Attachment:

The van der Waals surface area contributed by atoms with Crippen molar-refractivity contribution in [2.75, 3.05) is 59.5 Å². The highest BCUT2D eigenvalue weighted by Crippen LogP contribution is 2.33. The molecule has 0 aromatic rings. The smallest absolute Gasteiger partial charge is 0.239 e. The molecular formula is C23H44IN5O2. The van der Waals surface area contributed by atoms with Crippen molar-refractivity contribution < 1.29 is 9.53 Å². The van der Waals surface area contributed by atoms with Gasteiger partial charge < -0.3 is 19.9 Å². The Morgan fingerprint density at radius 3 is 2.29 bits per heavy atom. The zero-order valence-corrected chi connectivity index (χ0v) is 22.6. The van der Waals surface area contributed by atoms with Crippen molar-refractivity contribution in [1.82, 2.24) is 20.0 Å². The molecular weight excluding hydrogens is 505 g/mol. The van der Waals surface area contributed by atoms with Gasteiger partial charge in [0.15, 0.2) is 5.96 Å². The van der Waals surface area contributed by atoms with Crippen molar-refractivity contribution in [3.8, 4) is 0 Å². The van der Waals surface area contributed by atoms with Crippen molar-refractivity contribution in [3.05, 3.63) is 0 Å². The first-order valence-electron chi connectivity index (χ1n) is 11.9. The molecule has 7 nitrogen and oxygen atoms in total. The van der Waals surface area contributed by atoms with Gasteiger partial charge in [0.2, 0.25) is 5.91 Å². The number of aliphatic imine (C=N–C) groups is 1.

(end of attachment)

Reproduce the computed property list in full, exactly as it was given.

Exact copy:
The van der Waals surface area contributed by atoms with Crippen molar-refractivity contribution in [2.75, 3.05) is 59.5 Å². The highest BCUT2D eigenvalue weighted by Crippen LogP contribution is 2.33. The molecule has 0 aromatic rings. The smallest absolute Gasteiger partial charge is 0.239 e. The molecular formula is C23H44IN5O2. The van der Waals surface area contributed by atoms with Crippen molar-refractivity contribution < 1.29 is 9.53 Å². The van der Waals surface area contributed by atoms with Gasteiger partial charge < -0.3 is 19.9 Å². The Morgan fingerprint density at radius 3 is 2.29 bits per heavy atom. The zero-order valence-corrected chi connectivity index (χ0v) is 22.6. The van der Waals surface area contributed by atoms with Crippen molar-refractivity contribution in [1.82, 2.24) is 20.0 Å². The molecular weight excluding hydrogens is 505 g/mol. The van der Waals surface area contributed by atoms with Gasteiger partial charge in [0.15, 0.2) is 5.96 Å². The van der Waals surface area contributed by atoms with Crippen molar-refractivity contribution in [3.8, 4) is 0 Å². The van der Waals surface area contributed by atoms with Crippen molar-refractivity contribution in [3.05, 3.63) is 0 Å². The first-order valence-electron chi connectivity index (χ1n) is 11.9. The molecule has 7 nitrogen and oxygen atoms in total. The van der Waals surface area contributed by atoms with Gasteiger partial charge in [0.2, 0.25) is 5.91 Å². The number of aliphatic imine (C=N–C) groups is 1.